presented in Tables 5-1 and 5-2 (all tables are at the end of the
section) for amenable and total cyanide, respectively.  Statistical
comparison of the one data set from electrolytic oxidation followed by
alkaline chlorination with the five data sets from wet air oxidation from
treatment of similar wastes shows that the performance of wet air
oxidation is better for both amenable and total cyanides.
    EPA's determination that substantial treatment occurs for wet air
oxidation is based on the reduction in both total and amenable cyanide
concentrations in the waste tested.  In addition to providing substantial
                                    5-5

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treatment, wet air oxidation is commercially available; therefore, this
technology is "available" to treat cyanide in the wastes in the metal
finishing aqueous liquids subcategory.
5.1.2    BOAT List Metals Treatment
    Characterization data for F007, F008, F009, and F011 wastes show that
these wastes may contain high concentrations of dissolved metals and
therefore may require treatment by chemical precipitation followed by
filtration and sludge dewatering.  Chromium reduction may also be
necessary prior to chemical precipitation if the waste has a treatable
concentration of hexavalent chromium following cyanide oxidation.  This
treatment train can be added after application of one of the demonstrated
technologies for cyanide removal, and it results in a wastewater and
nonwastewater treatment residual.
    (1)  Wastewaters.  Data on the performance of chromium reduction
followed by chemical precipitation and filtration for wastewaters were
developed for regulation of K062 waste.   Two data sets were also
presented, in Table 4-1, for chemical precipitation followed by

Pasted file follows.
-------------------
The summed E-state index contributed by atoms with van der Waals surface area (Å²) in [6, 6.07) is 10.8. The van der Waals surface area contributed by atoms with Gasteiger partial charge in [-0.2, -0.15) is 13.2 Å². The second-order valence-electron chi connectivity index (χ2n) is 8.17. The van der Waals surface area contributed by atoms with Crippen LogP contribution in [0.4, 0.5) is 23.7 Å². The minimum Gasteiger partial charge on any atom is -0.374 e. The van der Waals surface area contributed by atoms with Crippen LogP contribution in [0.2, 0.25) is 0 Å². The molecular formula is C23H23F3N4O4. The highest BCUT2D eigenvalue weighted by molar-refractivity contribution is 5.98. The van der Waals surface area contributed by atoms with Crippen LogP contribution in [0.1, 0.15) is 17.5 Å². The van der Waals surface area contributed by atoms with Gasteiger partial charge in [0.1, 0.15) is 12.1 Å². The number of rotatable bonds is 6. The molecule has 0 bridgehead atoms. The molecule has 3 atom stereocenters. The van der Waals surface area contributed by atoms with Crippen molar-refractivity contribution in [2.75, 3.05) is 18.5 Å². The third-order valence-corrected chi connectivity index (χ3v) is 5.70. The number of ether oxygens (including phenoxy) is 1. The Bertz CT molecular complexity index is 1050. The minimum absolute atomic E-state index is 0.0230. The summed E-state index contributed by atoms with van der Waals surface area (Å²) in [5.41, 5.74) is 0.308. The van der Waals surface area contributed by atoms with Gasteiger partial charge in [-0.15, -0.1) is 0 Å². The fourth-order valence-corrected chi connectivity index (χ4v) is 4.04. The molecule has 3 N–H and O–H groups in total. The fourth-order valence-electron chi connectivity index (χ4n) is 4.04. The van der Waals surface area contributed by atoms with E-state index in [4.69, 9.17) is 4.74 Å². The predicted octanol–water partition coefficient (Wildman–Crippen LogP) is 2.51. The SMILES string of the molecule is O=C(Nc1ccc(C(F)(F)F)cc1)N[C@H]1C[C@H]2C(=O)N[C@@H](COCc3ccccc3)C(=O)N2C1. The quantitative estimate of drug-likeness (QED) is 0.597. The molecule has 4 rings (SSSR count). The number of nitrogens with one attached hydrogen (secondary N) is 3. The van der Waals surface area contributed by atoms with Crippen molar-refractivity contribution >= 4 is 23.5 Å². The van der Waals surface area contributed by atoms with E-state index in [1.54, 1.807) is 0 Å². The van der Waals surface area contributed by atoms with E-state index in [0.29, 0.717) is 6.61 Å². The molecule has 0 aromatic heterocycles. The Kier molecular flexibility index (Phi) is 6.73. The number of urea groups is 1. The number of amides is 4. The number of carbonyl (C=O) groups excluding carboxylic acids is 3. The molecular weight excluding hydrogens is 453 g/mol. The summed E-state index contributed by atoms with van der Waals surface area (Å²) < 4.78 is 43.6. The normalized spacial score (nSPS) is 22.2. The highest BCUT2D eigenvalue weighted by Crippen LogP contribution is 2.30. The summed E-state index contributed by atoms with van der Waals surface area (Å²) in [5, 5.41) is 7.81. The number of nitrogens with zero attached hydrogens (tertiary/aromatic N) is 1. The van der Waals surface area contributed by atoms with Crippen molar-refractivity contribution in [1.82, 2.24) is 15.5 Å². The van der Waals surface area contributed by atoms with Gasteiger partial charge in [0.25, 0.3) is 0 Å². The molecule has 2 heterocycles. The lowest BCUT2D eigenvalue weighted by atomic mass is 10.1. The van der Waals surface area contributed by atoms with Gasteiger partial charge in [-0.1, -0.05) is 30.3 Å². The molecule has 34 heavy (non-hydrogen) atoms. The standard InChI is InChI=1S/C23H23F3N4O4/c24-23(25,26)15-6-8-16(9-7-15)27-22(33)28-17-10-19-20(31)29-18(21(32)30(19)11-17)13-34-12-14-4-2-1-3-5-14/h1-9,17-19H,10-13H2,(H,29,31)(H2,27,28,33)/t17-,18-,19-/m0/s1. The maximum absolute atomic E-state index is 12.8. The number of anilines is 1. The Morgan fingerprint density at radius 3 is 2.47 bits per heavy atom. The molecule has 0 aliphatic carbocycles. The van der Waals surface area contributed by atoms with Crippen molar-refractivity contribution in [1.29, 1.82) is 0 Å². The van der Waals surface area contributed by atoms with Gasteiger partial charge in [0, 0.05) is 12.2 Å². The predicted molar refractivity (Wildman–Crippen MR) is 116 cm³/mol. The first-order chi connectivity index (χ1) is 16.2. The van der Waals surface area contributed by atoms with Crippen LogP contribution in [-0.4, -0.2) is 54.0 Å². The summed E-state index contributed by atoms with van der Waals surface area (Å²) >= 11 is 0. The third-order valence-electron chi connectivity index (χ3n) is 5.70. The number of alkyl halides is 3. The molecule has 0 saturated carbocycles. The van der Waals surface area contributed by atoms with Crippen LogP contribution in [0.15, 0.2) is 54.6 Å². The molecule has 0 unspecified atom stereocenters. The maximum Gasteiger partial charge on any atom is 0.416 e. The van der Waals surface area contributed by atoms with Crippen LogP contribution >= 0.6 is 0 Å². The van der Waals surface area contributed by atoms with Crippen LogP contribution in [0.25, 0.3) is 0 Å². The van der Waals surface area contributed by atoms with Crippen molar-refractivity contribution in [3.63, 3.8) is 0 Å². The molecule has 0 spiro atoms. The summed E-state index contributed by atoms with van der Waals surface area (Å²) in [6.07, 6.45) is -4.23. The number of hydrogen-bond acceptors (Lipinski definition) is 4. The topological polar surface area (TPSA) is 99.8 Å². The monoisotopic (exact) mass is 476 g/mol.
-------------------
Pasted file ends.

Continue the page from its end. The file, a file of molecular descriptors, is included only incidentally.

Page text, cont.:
filtration and sludge dewatering treatment of F011 waste mixed with heat
treating rinsewaters.  These two sets of performance data are not
directly comparable because the K062 waste treated had significantly
higher concentrations of BOAT list metals than the F011 waste treated.
The treatment data used in regulation of K062 can be transferred to the
wastewater residual from treatment of F007, F008, F009, F010 (inorganic
subgroup), and F011 because these wastes have similar or lower dissolved
                                    5-6

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metals concentrations and thus will treat similarly to K062, whereas the
F011 treatment data represent treatment of a waste with significantly
lower metals concentrations than expected for most F007, F008, F009, and
F011 wastes and thus cannot be transferred.  Because the K062 treatment
data are the only data available to EPA on the performance level  of
chromium reduction followed by chemical precipitation and filtration
treatment of a waste with high BOAT metals concentration, the Agency has
determined that the performance of chromium reduction followed by
chemical precipitation and filtration is "best" for treatment of BOAT
list metals in these wastes following cyanide treatment.  As was
presented for K062 (see EPA's BOAT Background Document for K062), this
technology is "available" and thus meets the Agency's criteria for BOAT.
    (2)  Nonwastewaters.  The nonwastewater treatment residual from the
chemical precipitation step, either before or after dewatering, is a
waste that is similar to the wastes in the metal finishing sludges
subcategory.  The selection of BOAT for these wastes is discussed in the
next section.